Most of us in the USTA have accumulated much tennis experience over the years. But even so, there is one side to tennis with which many people are unfamiliar: adaptive tennis. Many people in the US are diagnosed with intellectual or developmental disabilities (IDDs) such as attention deficit hyperactivity disorder (ADHD) or similar conditions on the autism spectrum. These learning differences can lead to a difficult life, making playing sports such as tennis virtually impossible.
However, with the right help, those with IDDs can have the same opportunities as anyone else. Organizations such as Serving Advantage and SoCal Adaptive Sports have been established to expand the tennis community to people with disabilities.
Serving Advantage is an organization that strives to provide students with IDDs with a fun experience in the field of tennis. Wendi Eusebio, co-founder, defines adaptive tennis as “making sure that tennis is accessible to everybody, no matter what the challenges are.”
Exercise is vital in leading a healthy lifestyle, and that is no exception for people with IDDs. Serving Advantage recognized this necessity and built a course of action specifically catered to these individuals. “Usually, they’ll need to have visual aids, which aren’t normal in a sports lesson; it’s important for them to have the support that they need so they can be set up for success,” Eusebio explained.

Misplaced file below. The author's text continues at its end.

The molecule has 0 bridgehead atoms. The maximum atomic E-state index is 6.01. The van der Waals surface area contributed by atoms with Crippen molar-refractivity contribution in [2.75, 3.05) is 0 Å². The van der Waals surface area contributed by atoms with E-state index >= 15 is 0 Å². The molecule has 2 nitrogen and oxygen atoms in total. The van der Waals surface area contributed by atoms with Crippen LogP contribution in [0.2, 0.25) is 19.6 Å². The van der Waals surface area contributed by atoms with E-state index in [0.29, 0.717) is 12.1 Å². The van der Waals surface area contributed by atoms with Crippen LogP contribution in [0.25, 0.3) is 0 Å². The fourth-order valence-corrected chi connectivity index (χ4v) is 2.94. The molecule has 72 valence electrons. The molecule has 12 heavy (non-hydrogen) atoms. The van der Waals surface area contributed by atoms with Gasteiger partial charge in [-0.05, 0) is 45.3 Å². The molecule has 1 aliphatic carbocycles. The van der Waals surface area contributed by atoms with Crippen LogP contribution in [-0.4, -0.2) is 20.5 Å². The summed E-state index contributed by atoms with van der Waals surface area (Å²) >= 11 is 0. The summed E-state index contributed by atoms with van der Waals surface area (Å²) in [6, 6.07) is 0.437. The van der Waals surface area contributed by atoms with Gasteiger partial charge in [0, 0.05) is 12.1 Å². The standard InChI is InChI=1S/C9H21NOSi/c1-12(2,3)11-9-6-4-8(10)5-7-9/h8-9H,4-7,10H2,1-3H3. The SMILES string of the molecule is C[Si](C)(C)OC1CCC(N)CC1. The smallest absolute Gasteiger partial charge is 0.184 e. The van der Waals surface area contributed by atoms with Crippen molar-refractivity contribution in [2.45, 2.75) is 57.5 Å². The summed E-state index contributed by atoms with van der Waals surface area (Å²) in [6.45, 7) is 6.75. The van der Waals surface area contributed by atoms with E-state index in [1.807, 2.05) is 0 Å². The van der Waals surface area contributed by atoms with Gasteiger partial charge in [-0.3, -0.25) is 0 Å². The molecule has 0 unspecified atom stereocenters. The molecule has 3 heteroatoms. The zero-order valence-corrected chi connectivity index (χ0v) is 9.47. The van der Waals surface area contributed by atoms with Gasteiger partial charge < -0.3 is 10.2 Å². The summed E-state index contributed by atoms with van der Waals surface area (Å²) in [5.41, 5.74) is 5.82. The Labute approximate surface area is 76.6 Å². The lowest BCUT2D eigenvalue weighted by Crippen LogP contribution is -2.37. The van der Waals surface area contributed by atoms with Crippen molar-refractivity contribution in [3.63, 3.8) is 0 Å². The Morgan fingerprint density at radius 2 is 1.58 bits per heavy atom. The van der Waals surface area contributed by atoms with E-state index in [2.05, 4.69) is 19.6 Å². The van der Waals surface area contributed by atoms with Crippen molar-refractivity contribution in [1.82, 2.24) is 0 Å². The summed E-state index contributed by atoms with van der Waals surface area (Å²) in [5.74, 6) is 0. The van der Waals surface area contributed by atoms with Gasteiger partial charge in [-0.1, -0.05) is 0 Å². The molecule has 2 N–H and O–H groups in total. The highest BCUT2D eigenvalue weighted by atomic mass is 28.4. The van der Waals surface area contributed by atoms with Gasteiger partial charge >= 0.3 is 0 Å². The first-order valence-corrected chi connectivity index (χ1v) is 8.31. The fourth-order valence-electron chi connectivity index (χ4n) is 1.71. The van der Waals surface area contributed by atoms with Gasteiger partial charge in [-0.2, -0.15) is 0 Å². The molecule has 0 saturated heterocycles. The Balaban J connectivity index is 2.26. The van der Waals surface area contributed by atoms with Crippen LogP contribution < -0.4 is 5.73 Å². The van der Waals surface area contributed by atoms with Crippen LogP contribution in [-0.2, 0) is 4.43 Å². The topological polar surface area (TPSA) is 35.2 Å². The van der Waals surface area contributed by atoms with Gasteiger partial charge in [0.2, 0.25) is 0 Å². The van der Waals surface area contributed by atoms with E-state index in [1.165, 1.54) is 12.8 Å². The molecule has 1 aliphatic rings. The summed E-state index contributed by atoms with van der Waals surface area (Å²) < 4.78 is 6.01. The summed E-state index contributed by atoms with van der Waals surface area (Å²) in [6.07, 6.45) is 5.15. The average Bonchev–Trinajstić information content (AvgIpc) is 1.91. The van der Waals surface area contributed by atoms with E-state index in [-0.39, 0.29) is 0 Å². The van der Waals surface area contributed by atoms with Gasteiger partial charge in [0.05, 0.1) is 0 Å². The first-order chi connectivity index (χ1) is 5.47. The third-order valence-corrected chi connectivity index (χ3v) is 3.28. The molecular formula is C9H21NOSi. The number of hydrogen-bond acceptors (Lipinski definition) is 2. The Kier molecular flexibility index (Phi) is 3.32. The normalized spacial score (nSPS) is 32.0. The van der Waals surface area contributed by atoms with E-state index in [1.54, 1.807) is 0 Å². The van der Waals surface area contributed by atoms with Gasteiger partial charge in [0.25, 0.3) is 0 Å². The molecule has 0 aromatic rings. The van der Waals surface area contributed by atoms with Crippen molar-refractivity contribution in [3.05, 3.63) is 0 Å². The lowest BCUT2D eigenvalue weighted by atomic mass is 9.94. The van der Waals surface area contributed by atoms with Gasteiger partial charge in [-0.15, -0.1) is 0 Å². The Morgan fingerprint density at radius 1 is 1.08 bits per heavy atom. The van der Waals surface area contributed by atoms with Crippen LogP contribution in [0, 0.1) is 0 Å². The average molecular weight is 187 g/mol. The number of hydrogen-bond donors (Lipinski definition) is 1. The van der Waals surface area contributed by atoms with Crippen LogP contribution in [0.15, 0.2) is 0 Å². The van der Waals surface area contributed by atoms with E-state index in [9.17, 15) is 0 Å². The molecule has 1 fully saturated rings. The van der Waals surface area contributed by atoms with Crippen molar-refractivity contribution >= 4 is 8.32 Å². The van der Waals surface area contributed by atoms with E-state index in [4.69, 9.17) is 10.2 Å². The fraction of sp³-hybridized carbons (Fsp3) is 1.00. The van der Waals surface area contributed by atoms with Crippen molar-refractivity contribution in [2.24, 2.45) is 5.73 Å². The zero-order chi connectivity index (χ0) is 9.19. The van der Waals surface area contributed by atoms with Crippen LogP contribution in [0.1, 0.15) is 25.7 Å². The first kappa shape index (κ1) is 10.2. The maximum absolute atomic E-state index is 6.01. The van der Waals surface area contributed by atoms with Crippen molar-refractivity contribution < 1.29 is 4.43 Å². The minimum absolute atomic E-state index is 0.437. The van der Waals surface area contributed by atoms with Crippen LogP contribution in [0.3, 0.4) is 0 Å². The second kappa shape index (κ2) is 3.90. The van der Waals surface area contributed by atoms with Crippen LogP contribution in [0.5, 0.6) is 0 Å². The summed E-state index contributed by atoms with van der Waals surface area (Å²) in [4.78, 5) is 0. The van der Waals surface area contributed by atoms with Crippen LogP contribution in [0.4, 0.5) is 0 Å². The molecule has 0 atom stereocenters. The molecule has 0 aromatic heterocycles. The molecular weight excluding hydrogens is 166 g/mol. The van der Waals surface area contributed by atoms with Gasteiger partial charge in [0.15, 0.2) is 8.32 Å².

That being said, Serving Advantage has created an effective routine to give its students the best chance to succeed in tennis. The lessons usually consist of a warmup, including stretching, gross motor, and hand-eye coordination skills. Co-founder Jacob Eusebio also emphasizes the importance of communication by initiating a question of the day to get the ball rolling. The group will then work on basic tennis skills. Eusebio said, “We’ll work on skills like feeding them forehands and backhands, then hitting volleys and serves.” Eusebio noted the importance of keeping these clinics fun for the kids.
“We’ll always end the day with a game and a group cheer to leave it on a good note.”
Tennis organizations for people with IDDs depend on the public. Serving Advantage has created a “doubles-partner” system in which volunteers are paired up with a student for the building of a one-on-one connection. “We hold doubles trainings every quarter for people to prepare before coming to clinics to volunteer,” said Eusebio. As of 2024, Serving Advantage has around 150 active doubles-partner volunteers dispersed around Southern California.
Eusebio also noted that people without tennis experience can volunteer as part of a setup or cleanup crew, or as a front desk helper. As she said, “There’s plenty of ways to get involved in Serving Advantage whether you’re a tennis player or not.”
Serving Advantage holds clinics every month in Tustin and, this year, in Irvine. The organization is also known for its week-long summer and winter camps that are open for people to volunteer.
Since it first began in 2020, Serving Advantage has helped to profoundly expand the tennis community to those with IDDs. Their community-based achievements have earned them national recognition, including an article from ESPN. These adaptive tennis programs are part of what sets Southern California apart from other regions, and Serving Advantage is at the forefront of this impressive distinction.